Snyder, K-State just keep winning
Collin Klein didn't have his best game, but No. 3 Kansas State still rolled
K-State's underrated defense limited tough TCU to just 274 yards
Led by the serious Bill Snyder, disciplined KSU controls its BCS destiny
FORT WORTH, Texas -- Bill Snyder had plenty to smile about Saturday night.
The Kansas State coach's third-ranked team had just beaten TCU 23-10 in its usual methodical, grinding manner behind its Heisman Trophy front-runner quarterback, Collin Klein. Afterward, the Wildcats were informed that top-ranked Alabama had been upset at home by No. 15 Texas A&M.
Even with his Wildcats poised to jump to No. 1 in the BCS rankings for the first time in school history and firmly in control of their own destiny for the BCS title game, the 73-year-old was unfazed.
He cracked a grin just once publicly while doing an on-field television interview after the game. Snyder was just as robotic later when asked about Alabama's loss.
"I have no thoughts about it whatsoever," Snyder said. "I am just going to ask my guys as I always do to try to get better at practice on Monday."
That's typical of Snyder, who very well might have invented coachspeak. After all, this wasn't a style points win for Kansas State (10-0, 7-0 Big 12) or Klein, who completed 12-of-21 passes for 145 yards and an interception and rushed for two touchdowns.
Kansas State, which is used to winning this kind of game, survived behind Klein and an underrated, stingy defense that surrendered just 274 yards.
And while Snyder didn't want to state the obvious, TCU coach Gary Patterson did.
"That is a team that can play for a national championship," Patterson said of the Wildcats, who still face Baylor on the road and No. 19 Texas at home to conclude their regular season.
Leading up to TCU this week, questions swirled about Klein's availability after he left last week's win over Oklahoma State with an apparent head injury.
In pregame warmups, Klein's passes lacked velocity and hung lazily. And, after he threw a interception into double coverage on the game's fourth play, there was cause for concern.
But Klein quickly erased it with a 62-yard pass on the next possession that eventually set up his seven-yard touchdown run. His best play of the night came in the third quarter, when he reeled off a 34-yard touchdown run in which he avoided a pair of TCU defenders and then outran two more to reach the end zone.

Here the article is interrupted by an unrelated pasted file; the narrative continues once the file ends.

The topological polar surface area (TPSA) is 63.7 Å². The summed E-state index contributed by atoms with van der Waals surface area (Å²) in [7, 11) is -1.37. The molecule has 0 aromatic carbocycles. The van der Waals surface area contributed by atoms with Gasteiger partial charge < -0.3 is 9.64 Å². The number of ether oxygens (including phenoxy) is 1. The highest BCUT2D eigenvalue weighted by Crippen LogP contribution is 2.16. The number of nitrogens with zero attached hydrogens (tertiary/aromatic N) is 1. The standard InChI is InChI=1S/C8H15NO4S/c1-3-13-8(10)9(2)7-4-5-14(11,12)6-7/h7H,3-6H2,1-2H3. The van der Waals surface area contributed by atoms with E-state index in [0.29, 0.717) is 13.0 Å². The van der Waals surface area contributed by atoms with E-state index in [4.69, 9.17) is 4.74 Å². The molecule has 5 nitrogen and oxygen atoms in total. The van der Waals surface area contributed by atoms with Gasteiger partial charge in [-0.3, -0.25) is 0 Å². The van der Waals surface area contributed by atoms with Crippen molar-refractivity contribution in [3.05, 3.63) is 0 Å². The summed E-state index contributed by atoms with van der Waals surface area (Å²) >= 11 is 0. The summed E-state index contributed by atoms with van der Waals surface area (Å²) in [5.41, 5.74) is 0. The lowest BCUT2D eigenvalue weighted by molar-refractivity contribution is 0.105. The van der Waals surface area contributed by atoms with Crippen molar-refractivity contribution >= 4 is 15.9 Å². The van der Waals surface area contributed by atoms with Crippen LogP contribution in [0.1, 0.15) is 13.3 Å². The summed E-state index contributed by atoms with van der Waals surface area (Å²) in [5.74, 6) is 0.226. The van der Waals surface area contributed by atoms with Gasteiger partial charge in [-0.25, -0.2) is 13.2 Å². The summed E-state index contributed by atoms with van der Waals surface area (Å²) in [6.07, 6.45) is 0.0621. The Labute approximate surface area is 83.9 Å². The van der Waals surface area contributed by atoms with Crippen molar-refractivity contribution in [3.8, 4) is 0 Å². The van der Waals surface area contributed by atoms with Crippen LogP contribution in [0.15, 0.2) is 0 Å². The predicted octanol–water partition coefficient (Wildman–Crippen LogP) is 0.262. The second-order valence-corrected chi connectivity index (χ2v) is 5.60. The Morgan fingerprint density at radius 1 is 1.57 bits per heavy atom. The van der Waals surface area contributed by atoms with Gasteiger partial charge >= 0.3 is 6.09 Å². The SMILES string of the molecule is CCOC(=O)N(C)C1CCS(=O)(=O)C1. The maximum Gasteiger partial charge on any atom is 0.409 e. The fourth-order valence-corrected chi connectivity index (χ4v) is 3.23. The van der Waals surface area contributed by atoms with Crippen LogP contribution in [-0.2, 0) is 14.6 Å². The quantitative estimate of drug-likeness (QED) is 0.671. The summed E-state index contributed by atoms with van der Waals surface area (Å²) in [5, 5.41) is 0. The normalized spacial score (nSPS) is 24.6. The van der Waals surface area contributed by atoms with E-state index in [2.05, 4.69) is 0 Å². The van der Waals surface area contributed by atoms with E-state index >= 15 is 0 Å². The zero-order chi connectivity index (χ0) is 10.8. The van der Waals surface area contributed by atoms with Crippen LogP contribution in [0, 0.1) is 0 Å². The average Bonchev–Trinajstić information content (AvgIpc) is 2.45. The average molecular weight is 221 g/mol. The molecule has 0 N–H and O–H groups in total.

In top-secret Snyder fashion, he didn't make Klein available to the media after the game.
"He played reasonably well," Snyder said of Klein, who ran for 50 yards on 15 carries. "He made the plays he had to make in the ball game, but we were probably a little conservative for him. We could have given him more chances that we did."
Snyder may be less than forthcoming when it comes to providing insight, but there's no doubt his team is the most disciplined in the country. Entering the game, it was tied with Navy as the least penalized team in the Football Bowl Subdivision and ranked first in fewest turnovers lost.
The Wildcats had also not allowed an opponent to score any points off turnovers all season until the Horned Frogs finally broke the streak in the game's final minute.
Even with the game in hand after Klein's second touchdown run, the Wildcats' self-control was evident.
After senior cornerback Nigel Malone dropped what could have been an interception for a touchdown return early in the fourth quarter, he dropped to the field and started doing pushups.
"We can always get better," said kicker Anthony Cantele. "I don't think even most people realize how good we could be. We've just got to keep improving."
The Wildcats' discipline is almost cultish, as are their propaganda-like answers to questions about the BCS rankings, Klein's injury status and more.
"We control our family," junior safety Jarard Milo said.
After the game, Kansas State players all wore the same black suit jacket bearing the gray Wildcats' logo. A majority also had a laminated placard hanging around their necks that specified their seat numbers on the incoming and outgoing plane rides.
The back of the placard had an extremely detailed schedule of the team's itinerary for the trip (bed check was 11 p.m. Friday).
Star senior linebacker Arthur Brown's placard wasn't visible when he met with the media, but he knew his seat assignment on the plane ride back to Manhattan.
"16A," Brown replied.
After Snyder answered questions from the media, he talked nearby with his daughter, Meredith, who sat on a motorized scooter; her husband; and the couple's three grandchildren, who hugged him, for several minutes. Before Snyder left them, he leaned over and kissed his daughter on the lips.
And throughout it all, Snyder remained true to himself. He didn't smile once.